Rozafa Castle
Rozafa Castle – Photo Credit: Wikimedia
Castle of Kruja
Castle of Kruja, Albania
View of the Castle of Rodon
Rodon Castle – Photo Credit: Jetlir Izairi

UNESCO World Heritage Sites

Albania is home to two World Heritage Sites (Berat and Gjirokastër are listed together):

Butrint, an ancient Greek and Roman city. Butrint is one of the most interesting archeological cities to visit because you can still see the stones and walls of ancient buildings, statues and the ancient amphitheater.


Butrint, Albania
Photo credits: Wikimedia / Alboholic

Gjirokastër, a well-preserved Ottoman medieval town. Gjirokastra is also known as the stone city because of the stone materials used by locals many years ago in building their houses, which still remain undamaged in the city, as a precious historical artifact.


Gjirokastër, Albania
Photo credits: Wikimedia / Diego Galli

Berat, the ‘town of a thousand and one windows’

Berat, Albania
Photo credits:
Flickr / Rob Hogeslag

Berat is considered to be the most ancient Albanian city, established more than 3 thousand years ago. Berate is well known for its heritage and the beauty that comes from the city architecture. The town is still renowned for its historic architecture and scenic beauty and is known as the “Town of a Thousand Windows”, due to the many large windows of the old decorated houses overlooking the town.

Towns and archaeological sites

Stemming from a rich history of civilizations, Albania holds a mix of interesting artifacts. The most visited towns are:

  • Durres Amphitheatre
  • One over one window town of Berat
  • The old port city of Durres (Dyrrhachium)
  • Stone city of Gjirokastra
  • Kruja, the balcony over the Adriatic sea
  • Shkodër, the city that is home, among others to the Rozafa Castle
  • Tirana, the capital with a vibrant nightlife
  • Beach city of Vlora (the city of olives and grapes)
  • Lezha, the historic diplomatic capital of Albania
  • Poet’s city of Pogradec
  • Honeymooners’ city of Saranda
  • Year-round festive city of Korca

The most visited archaeological sites

  • Apollonia
  • Antigonea
  • Byllis
  • Butrint

Photo credits: Wikimedia / Joonasl


Photo credits: Wikimedia / Maju603


Butrint Park
Photo credits: Wikimedia / Stefan Kuhn

City of Berat
City of Berat – Unesco protected houses
Lekuresi Castle, Saranda – Photo Credit: Wikipedia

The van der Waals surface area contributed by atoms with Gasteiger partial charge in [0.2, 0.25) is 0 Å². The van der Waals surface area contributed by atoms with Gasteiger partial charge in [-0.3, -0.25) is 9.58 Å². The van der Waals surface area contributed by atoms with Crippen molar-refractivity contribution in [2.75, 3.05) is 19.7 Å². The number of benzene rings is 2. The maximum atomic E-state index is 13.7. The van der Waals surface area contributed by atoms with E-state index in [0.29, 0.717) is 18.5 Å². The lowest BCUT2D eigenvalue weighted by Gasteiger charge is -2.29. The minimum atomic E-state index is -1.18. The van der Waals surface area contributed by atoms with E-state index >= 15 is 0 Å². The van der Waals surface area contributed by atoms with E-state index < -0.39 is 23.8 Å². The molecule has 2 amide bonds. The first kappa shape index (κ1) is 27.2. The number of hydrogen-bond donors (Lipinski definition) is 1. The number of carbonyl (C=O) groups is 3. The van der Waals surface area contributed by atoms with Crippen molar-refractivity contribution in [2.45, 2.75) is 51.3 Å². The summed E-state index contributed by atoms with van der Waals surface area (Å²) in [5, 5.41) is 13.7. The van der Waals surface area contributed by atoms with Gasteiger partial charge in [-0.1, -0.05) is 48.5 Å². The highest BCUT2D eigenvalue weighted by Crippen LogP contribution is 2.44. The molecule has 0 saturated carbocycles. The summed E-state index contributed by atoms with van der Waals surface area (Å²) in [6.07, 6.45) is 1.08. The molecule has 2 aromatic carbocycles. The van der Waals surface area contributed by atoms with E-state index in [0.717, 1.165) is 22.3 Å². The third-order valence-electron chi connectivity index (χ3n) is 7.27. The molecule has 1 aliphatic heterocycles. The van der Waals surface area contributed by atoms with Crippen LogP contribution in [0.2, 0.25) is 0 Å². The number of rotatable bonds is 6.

The ancient city of Butrint – Archaeological Gem

Butrint National Park

Starting at the very south of the country, some 304 km away from Tirana, or just across the Corfu island, the ancient city of Butrint is located between the Greek border and the popular resort city of Saranda. The ruins themselves are impressive and derive added appeal from their location on a peninsula covered with lush vegetation and a saltwater lake named after the city. The surrounding hills planted with citrus fruits, wetlands, and lagoons form the scenic Butrint National Park, which is worth exploring. The National Park has designed several walking trails starting from the ruins. Butrint is the only place in Albania where this kind of information is so readily available, so take advantage of it. Butrint can be visited on day trips from Corfu, so many people get their first taste of Albania here.

It is a UNESCO World Heritage Site that features a combination of nature and archeological monuments and one of the few areas in Albania not affected by illegal constructions. The ruins reflect the history of the Mediterranean region like the Hellene theatre, the baptistery, and the Venetian fortress. Every empire and important civilization left its trace in the city. Butrint is the park that receives the highest number of visitors in Albania given that is the most important archeological site in Albania. The park is open for visitors every day of the year. Following the footsteps of Aeneas, the hero of Virgil’s epic poem, The Aeneid, Italian archeologists Luigi Maria Ugolini started excavations in Butrint in 1928 and discovered the theatre, the baptistery, several sculptures, and other monuments. Best time to visit: all year round, avoid the peak summer season but if you’re not a fan of big groups of tourists.

The historical City of Gjirokastra


A short distance inland from Saranda is Gjirokastra, one of the most distinctive historic towns in the Balkans. Spread out over several ridges overlooking the Drinos River, and dominated by an imposing castle, is a collection of houses that at first appears typical of Balkan domestic architecture, but on close inspection reveals many unique touches. Seen from the citadel, the grey slate rooftops below seem almost like an organic feature of the countryside. Gjirokastra is a UNESCO World Heritage Site and hundreds of thousands of tourists visit the historic center, the bazaar and the castle of Gjirokastra. It’s a place to be explored.

Blue eye, Ksamil, Albania
Blue Eye, between Gjirokastre and Sarande – Photo credit: Syri i Kalter – Marc Morell

Traveling to Albania

Albania is very accessible no matter if you travel by air, land, or sea. If you’re arriving from the north, Montenegro or Kosovo, you can access the country through different cross-border points. The most important and easiest to access all-year-round are Muriqan-Sukobine and Hani i Hotit-Bozhaj between Albania and Montenegro, and Morina cross-border point between Albania and Kosovo. There are many other smaller points when you can cross the border but they are mostly used by locals in remote areas, hikers, trekkers,  bikers, etc.

Albania can be accessed by sea throughout the year through the ports of Durresi, Vlora, and Saranda. The country shares a land border with Macedonia and Greece, and numerous cross-border points operate along the land border.

If your traveling by air, you can access Albania only through Mother Teresa International Airport (TIA). You can find the information about all the airlines that operate services to and from TIA HERE.